The Complexity Crisis — Why Keeping it Simple is Not Stupid





The Complexity Crisis

Goldilocks had it easy.  She only had three of everything to choose from.  Her decisions were pretty straightforward.  Things were either too big or too small; too hot or too cold.  Then, in fairly short order, she found something that was “just right.”

If only the real world were this easy.  Product proliferation, the long tail, and flat worlds have become an obsession with most businesses.  And, as a result, complexity has run amok among businesses, both big and small.

John Mariotti, former president of Rubbermaid Office Products and Huffy Bicycles,  lends perspective and clarity to complexity in his new book The Complexity Crisis.  Why too many products, markets and customers are crippling your company and what to do about it. 

The book is divided into three primary sections:

  • The Problem, which defines complexity.
  • Examples which gives concrete examples of complexity in a variety of areas and finally,
  • Solutions, where Mariotti outlines some pragmatic ways of dealing with complexity and seeing beyond the muck into profitability.

 Here is an excerpt that summarizes some of the details found in the book:





“Businesses must compete in more complex global markets than ever before.  Most companies are seeking double-digit growth in markets growing in single digit rates — or not at all.   This quest for growth has led to runaway complexity caused by the proliferation of products, customers, markets,  suppliers, services, locations, and more.  All of these add costs, which go untracked by even the best accounting systems.  Complexity also fragments management focus, wastes time and money, and ultimately reduces shareholder value.  The problems grow, but they remain under the radar of management attention.  Complexity is arguable, the most insidious, hidden profit drain in today’s business world.”

A few more lessons from the book include:

  • Look at your P & L and Balance Sheet.  John outlines exactly where to find those pesky costs that proliferate complexity and suck your profitability dry.  
  • Manage globalization and technology – or the complexity will overtake you before you know it.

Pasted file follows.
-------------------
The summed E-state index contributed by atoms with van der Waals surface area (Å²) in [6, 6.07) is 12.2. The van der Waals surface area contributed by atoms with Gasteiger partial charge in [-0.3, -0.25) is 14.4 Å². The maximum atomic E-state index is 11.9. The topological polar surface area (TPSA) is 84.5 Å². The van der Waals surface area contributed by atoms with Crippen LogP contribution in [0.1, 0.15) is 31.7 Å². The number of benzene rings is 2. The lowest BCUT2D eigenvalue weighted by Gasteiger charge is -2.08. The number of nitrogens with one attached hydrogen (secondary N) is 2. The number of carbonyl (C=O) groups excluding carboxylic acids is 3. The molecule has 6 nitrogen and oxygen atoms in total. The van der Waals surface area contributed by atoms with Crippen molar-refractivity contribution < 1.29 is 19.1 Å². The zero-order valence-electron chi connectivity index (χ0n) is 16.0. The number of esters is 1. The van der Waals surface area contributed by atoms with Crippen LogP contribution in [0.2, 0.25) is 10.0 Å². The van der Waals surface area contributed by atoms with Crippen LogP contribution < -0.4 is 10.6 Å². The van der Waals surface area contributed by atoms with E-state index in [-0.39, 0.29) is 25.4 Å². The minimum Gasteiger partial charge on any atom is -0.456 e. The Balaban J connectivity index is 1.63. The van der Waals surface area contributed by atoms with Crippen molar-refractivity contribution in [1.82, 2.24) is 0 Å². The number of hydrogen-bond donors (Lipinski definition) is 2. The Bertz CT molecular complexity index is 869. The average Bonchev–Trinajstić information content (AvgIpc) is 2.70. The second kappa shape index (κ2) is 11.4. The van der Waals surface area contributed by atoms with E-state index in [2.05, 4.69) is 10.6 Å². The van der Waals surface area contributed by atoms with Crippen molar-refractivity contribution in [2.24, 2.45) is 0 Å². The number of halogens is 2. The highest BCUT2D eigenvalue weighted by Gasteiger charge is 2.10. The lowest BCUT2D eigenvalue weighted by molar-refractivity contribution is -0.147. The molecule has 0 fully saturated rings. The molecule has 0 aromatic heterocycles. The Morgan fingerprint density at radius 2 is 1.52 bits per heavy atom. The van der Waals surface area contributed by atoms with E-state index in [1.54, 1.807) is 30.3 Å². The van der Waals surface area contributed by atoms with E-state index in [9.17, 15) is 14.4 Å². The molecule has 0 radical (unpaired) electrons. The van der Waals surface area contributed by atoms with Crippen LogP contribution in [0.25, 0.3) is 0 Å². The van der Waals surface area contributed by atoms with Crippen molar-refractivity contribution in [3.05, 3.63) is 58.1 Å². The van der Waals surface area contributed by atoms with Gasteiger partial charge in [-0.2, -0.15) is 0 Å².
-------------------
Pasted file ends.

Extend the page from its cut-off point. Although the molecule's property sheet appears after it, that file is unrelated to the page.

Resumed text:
• Unmeasured = Unmanaged.  The Complexity Crisis gives lots of tips on how to measure what counts.

This is not an academic book.  It’s pragmatic. Many of the strategies for battling complexity come straight out of real life experiences which include both success and failure.  Reading and acting on what the book says will not only simplify your business and life — but it might save you a lot of time and money in the process — time and money you could devote to innovation.

This book is an easy and powerful read for any business person intent on simplifying their business life and increasing their profitability in the process.

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Ivana Taylor About the Author: Ivana Taylor has spent over 20 years helping industrial organizations and small business owners get and keep their ideal customers. Her company is Third Force and she writes a blog called Strategy Stew.  She is co-author of the book “Excel for Marketing Managers.”



4 Comments ▼

Ivana Taylor


Ivana Taylor Ivana Taylor is the Book Editor for Small Business Trends. She is responsible for directing the site’s book review program and manages the team of professional book reviewers. She also spearheads the annual Small Business Book Awards. Ivana publishes DIYMarketers, where she shares daily do-it-yourself marketing tips, and is co-author of "Excel for Marketing Managers."

4 Reactions

  1. This sounds like a really great read. It’s always more effective to streamline your business and products in my opinion.

  2. Martin Lindeskog

    Ivana Taylor: Is this the same thing as you should concentrate on your core business? Are things so much more “complex” today, really? Couldn’t you see it as an opportunity instead and that you have more things to pick from? Could the use of the 80/20 rule solve the problem? The company I worked for in America used the Pareto principle through the whole organization. Richard Koch’s book was a popular read.

    All the Best,

    Martin Lindeskog – American in Spirit.
    Gothenburg, Sweden.

  3. Thanks for the great post. I always like to bookmark concrete or construction related posts like this one.

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